Mecca Fire roars back to life
A fire that started July 2, in the area of the old Warm Springs mill, threatened homes and caused the closure of U.S. Highway 26 for about six hours before crews gained control of the wind-whipped fire.
According to Warm Springs Fire Management Officer Trey Leonard, the Mecca Fire was estimated at about 800 acres on Tuesday morning, July 3, when Warm Springs transferred command of the fire to a Central Oregon Type 3 fire management team.
"They're going to GPS it for accurate mapping," said Leonard, noting that the Museum at Warm Springs and the Indian Head Casino, which had been evacuated Monday afternoon, reopened on Tuesday.
"We knocked down the flames at about 8:30, 9 o'clock last night, with hard work from the ground troops and air assets," he said.
When the fire started, around 3 p.m., the wind, which was gusting about 25 miles per hour, carried the flames across Highway 26, to the hills behind Eagle Crossing Restaurant. The fire blew up along Jackson Trail Road, and threatened the Greeley Heights subdivision, just south of the Warm Springs K-8 Academy.
By 5:30 p.m., a Level 3 evacuation notice — which means "Go" — had been issued for the Greeley Heights area along Jefferson Street, all the way to the water tower road. Other areas of Greeley Heights were under a Level 2 notice — meaning they should "Be Set" to go.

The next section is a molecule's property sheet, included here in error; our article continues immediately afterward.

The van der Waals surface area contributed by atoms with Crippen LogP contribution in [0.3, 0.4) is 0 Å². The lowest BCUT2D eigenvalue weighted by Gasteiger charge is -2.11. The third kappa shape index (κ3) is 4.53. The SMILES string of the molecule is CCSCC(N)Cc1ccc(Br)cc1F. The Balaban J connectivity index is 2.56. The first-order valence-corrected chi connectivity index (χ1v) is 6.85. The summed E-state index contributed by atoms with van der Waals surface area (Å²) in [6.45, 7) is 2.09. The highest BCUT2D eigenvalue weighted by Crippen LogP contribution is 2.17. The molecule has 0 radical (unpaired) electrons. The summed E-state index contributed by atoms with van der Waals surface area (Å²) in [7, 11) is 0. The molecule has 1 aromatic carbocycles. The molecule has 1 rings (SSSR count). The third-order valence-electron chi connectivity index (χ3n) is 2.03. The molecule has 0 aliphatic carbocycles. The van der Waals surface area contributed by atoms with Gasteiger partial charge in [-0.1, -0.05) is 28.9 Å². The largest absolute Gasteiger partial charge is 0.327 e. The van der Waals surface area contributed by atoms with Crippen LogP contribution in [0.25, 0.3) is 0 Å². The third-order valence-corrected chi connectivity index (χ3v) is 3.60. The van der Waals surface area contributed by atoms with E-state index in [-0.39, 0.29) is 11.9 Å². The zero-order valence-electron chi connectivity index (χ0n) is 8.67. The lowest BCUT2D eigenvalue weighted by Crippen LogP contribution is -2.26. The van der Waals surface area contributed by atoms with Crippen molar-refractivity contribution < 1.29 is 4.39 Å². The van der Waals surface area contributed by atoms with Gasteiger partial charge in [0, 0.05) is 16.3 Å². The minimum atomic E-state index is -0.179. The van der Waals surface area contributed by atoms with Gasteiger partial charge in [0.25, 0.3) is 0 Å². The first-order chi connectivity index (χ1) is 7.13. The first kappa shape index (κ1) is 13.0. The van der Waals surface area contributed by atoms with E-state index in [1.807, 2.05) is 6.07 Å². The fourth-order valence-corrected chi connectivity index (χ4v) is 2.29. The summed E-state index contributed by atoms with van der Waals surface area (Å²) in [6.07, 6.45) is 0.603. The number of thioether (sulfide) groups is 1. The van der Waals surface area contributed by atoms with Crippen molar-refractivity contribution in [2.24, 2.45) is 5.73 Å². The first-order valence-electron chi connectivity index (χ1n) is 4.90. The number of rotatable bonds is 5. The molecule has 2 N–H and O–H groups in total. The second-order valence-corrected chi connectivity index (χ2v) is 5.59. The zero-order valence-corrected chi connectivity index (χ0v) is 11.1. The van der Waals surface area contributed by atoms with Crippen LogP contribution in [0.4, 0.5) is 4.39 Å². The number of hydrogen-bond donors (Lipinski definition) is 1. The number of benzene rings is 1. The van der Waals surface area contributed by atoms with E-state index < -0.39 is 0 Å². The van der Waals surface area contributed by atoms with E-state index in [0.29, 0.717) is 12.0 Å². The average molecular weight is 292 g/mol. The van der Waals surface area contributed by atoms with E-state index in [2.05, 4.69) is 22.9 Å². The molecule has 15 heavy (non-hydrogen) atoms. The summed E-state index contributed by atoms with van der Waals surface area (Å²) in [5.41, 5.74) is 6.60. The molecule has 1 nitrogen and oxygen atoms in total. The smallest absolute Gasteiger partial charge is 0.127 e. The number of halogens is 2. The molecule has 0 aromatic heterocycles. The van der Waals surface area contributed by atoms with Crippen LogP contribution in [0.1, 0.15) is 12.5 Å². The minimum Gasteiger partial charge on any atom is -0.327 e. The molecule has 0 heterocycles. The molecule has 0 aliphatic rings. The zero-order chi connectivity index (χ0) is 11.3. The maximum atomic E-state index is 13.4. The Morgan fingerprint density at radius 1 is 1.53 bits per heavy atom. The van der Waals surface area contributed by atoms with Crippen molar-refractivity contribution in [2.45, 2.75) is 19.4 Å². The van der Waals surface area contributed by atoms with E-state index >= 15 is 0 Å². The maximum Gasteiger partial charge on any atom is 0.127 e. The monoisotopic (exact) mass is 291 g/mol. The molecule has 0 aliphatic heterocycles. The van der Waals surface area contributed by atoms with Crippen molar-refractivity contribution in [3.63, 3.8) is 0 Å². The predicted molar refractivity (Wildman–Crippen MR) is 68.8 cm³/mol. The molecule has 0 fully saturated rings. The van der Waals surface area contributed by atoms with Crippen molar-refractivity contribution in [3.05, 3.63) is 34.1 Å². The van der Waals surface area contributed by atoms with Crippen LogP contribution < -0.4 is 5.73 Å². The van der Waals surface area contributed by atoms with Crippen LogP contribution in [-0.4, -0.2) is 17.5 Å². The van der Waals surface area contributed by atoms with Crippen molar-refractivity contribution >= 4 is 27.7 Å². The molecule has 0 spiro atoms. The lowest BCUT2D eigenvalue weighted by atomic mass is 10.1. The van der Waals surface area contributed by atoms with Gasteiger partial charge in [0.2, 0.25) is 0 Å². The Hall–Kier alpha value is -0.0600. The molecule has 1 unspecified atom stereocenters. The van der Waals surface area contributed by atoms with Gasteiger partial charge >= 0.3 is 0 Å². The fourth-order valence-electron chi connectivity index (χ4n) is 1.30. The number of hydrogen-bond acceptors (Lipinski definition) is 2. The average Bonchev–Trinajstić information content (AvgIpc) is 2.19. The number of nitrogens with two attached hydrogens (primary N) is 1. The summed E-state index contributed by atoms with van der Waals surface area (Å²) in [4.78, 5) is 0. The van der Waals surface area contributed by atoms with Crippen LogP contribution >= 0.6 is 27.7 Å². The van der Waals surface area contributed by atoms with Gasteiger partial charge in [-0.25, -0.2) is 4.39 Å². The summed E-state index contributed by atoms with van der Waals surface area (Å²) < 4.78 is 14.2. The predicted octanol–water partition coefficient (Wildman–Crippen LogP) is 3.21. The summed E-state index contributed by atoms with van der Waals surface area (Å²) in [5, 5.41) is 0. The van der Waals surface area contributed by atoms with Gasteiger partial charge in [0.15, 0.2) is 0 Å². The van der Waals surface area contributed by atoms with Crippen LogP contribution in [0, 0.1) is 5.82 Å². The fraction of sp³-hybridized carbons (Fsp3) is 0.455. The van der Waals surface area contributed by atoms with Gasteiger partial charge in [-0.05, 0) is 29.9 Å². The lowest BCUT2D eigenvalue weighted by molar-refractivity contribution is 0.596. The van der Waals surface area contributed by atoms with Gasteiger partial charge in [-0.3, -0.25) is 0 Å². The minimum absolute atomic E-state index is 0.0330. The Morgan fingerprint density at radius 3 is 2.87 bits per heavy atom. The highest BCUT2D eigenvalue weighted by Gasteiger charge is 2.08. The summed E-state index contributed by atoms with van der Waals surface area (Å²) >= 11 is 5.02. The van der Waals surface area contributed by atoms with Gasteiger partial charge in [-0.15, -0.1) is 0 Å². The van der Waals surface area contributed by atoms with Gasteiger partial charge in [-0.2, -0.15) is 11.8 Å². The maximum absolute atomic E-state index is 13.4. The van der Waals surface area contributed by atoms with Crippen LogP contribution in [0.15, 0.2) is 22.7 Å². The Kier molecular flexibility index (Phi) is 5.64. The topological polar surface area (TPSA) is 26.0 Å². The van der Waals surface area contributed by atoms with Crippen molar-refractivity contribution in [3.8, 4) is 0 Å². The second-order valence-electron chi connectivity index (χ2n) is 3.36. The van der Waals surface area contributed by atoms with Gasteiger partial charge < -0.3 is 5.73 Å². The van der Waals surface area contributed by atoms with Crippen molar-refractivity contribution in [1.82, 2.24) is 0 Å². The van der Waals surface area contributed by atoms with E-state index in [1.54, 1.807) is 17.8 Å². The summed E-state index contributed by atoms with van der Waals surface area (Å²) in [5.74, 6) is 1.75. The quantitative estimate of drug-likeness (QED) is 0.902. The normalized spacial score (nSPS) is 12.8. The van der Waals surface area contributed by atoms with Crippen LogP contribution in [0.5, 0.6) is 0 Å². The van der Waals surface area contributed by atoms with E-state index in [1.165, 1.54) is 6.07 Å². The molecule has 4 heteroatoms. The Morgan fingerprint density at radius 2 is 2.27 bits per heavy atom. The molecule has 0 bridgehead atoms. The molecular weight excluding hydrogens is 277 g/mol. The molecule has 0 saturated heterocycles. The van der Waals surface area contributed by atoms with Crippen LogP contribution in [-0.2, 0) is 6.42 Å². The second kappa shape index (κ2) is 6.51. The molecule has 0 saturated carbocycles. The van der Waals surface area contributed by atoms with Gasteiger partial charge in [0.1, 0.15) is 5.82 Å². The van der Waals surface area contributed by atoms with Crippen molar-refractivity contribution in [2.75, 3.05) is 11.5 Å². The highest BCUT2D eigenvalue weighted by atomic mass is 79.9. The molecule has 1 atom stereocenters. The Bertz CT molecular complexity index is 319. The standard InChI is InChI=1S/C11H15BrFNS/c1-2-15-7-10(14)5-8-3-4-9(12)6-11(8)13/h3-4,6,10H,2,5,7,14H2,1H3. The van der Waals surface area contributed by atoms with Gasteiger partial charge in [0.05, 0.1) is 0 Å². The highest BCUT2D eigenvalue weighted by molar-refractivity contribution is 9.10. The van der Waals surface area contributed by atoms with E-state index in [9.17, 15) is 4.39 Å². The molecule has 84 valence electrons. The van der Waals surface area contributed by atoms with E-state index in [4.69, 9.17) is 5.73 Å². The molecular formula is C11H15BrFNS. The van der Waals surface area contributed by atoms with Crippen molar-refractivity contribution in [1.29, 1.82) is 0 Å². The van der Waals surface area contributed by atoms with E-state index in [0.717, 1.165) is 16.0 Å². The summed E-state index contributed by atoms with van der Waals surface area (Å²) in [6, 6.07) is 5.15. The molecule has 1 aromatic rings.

Within the hour, the Red Cross had opened a shelter at the Warm Springs Community Center, to accommodate families and individuals affected by the evacuation notice.
Tuesday, Greeley Heights had returned to a Level 1 evacuation notice, which means to "Be Ready."
On Monday, Warm Springs Fire Management made use of three helicopters, which scooper water out of the Deschutes River, and one large airtanker, which dropped retardant to protect the neighborhood.
"Today, we have outside resources, four hotshot crews (with 20 people each)," said Leonard on Tuesday. "(Warm Springs) Fire and Safety has engines at Warm Springs Composites and Greeley Heights."
Highway 26 was reopened at 9 p.m. July 2.
"The fire started by the mill and burned trees and brush right by the highway," said Leonard, acknowledging that the fire could have been smoldering in wood piles near the mill, which caused the Mill Fire earlier this year. "The cause is still under investigation."
Thanks to their aggressive attack on Monday, the crews had made substantial progress by Tuesday morning. "They're mopping up all the way around the fire," he said.